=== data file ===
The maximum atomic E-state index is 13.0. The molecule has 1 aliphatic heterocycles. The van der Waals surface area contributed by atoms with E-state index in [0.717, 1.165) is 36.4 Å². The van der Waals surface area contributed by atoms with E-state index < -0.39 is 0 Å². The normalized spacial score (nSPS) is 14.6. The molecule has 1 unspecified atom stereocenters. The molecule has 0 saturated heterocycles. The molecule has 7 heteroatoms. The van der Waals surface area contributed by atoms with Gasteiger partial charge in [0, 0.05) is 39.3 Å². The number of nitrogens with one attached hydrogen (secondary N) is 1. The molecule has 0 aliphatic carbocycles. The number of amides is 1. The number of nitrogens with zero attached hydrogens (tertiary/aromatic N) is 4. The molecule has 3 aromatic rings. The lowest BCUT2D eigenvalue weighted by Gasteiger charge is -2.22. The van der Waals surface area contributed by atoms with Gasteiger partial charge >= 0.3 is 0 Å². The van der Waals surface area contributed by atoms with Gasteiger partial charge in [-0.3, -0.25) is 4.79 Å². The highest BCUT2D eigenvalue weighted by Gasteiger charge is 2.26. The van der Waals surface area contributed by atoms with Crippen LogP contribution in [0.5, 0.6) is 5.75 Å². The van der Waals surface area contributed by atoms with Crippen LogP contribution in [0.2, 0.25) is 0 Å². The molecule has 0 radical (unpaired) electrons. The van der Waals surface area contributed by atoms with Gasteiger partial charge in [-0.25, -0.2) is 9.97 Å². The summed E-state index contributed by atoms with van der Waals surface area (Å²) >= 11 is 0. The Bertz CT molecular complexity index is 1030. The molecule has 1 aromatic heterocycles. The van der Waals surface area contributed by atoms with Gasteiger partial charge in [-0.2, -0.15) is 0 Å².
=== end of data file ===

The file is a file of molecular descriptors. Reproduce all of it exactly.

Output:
The maximum atomic E-state index is 13.0. The molecule has 1 aliphatic heterocycles. The van der Waals surface area contributed by atoms with E-state index in [0.717, 1.165) is 36.4 Å². The van der Waals surface area contributed by atoms with E-state index < -0.39 is 0 Å². The normalized spacial score (nSPS) is 14.6. The molecule has 1 unspecified atom stereocenters. The molecule has 0 saturated heterocycles. The molecule has 7 heteroatoms. The van der Waals surface area contributed by atoms with Gasteiger partial charge in [0, 0.05) is 39.3 Å². The number of nitrogens with one attached hydrogen (secondary N) is 1. The molecule has 0 aliphatic carbocycles. The number of amides is 1. The number of nitrogens with zero attached hydrogens (tertiary/aromatic N) is 4. The molecule has 3 aromatic rings. The lowest BCUT2D eigenvalue weighted by Gasteiger charge is -2.22. The van der Waals surface area contributed by atoms with Gasteiger partial charge >= 0.3 is 0 Å². The van der Waals surface area contributed by atoms with Gasteiger partial charge in [-0.3, -0.25) is 4.79 Å². The highest BCUT2D eigenvalue weighted by Gasteiger charge is 2.26. The van der Waals surface area contributed by atoms with Crippen LogP contribution in [0.5, 0.6) is 5.75 Å². The van der Waals surface area contributed by atoms with Crippen LogP contribution in [0.2, 0.25) is 0 Å². The molecule has 0 radical (unpaired) electrons. The van der Waals surface area contributed by atoms with Gasteiger partial charge in [-0.25, -0.2) is 9.97 Å². The summed E-state index contributed by atoms with van der Waals surface area (Å²) >= 11 is 0. The Bertz CT molecular complexity index is 1030. The molecule has 1 aromatic heterocycles. The van der Waals surface area contributed by atoms with Gasteiger partial charge in [-0.2, -0.15) is 0 Å².